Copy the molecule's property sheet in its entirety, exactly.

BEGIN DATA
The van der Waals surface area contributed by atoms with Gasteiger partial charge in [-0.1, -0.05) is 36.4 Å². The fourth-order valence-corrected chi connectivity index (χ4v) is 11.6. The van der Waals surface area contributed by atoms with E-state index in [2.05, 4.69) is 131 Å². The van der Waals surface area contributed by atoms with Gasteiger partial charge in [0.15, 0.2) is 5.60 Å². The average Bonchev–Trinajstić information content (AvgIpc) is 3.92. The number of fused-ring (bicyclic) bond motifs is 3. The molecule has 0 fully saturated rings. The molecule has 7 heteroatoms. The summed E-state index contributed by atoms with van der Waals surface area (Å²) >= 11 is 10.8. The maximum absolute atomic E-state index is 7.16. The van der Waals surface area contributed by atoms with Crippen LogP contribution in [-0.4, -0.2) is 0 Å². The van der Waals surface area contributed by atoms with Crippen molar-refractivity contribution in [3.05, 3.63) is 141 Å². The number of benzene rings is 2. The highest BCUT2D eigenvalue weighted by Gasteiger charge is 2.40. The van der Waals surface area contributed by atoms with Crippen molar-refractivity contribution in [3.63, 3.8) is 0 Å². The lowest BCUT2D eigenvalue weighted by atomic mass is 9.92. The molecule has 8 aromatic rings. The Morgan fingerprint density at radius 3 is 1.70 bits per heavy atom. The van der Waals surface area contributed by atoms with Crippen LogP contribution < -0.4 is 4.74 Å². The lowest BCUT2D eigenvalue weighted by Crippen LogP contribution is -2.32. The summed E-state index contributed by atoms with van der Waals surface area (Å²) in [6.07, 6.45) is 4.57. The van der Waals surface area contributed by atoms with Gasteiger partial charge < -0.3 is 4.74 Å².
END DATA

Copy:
The van der Waals surface area contributed by atoms with Gasteiger partial charge in [-0.1, -0.05) is 36.4 Å². The fourth-order valence-corrected chi connectivity index (χ4v) is 11.6. The van der Waals surface area contributed by atoms with E-state index in [2.05, 4.69) is 131 Å². The van der Waals surface area contributed by atoms with Gasteiger partial charge in [0.15, 0.2) is 5.60 Å². The average Bonchev–Trinajstić information content (AvgIpc) is 3.92. The number of fused-ring (bicyclic) bond motifs is 3. The molecule has 0 fully saturated rings. The molecule has 7 heteroatoms. The summed E-state index contributed by atoms with van der Waals surface area (Å²) >= 11 is 10.8. The maximum absolute atomic E-state index is 7.16. The van der Waals surface area contributed by atoms with Crippen LogP contribution in [-0.4, -0.2) is 0 Å². The van der Waals surface area contributed by atoms with Crippen molar-refractivity contribution in [3.05, 3.63) is 141 Å². The number of benzene rings is 2. The highest BCUT2D eigenvalue weighted by Gasteiger charge is 2.40. The van der Waals surface area contributed by atoms with Crippen molar-refractivity contribution in [3.63, 3.8) is 0 Å². The lowest BCUT2D eigenvalue weighted by atomic mass is 9.92. The molecule has 8 aromatic rings. The Morgan fingerprint density at radius 3 is 1.70 bits per heavy atom. The van der Waals surface area contributed by atoms with Crippen LogP contribution < -0.4 is 4.74 Å². The lowest BCUT2D eigenvalue weighted by Crippen LogP contribution is -2.32. The summed E-state index contributed by atoms with van der Waals surface area (Å²) in [6.07, 6.45) is 4.57. The van der Waals surface area contributed by atoms with Gasteiger partial charge < -0.3 is 4.74 Å².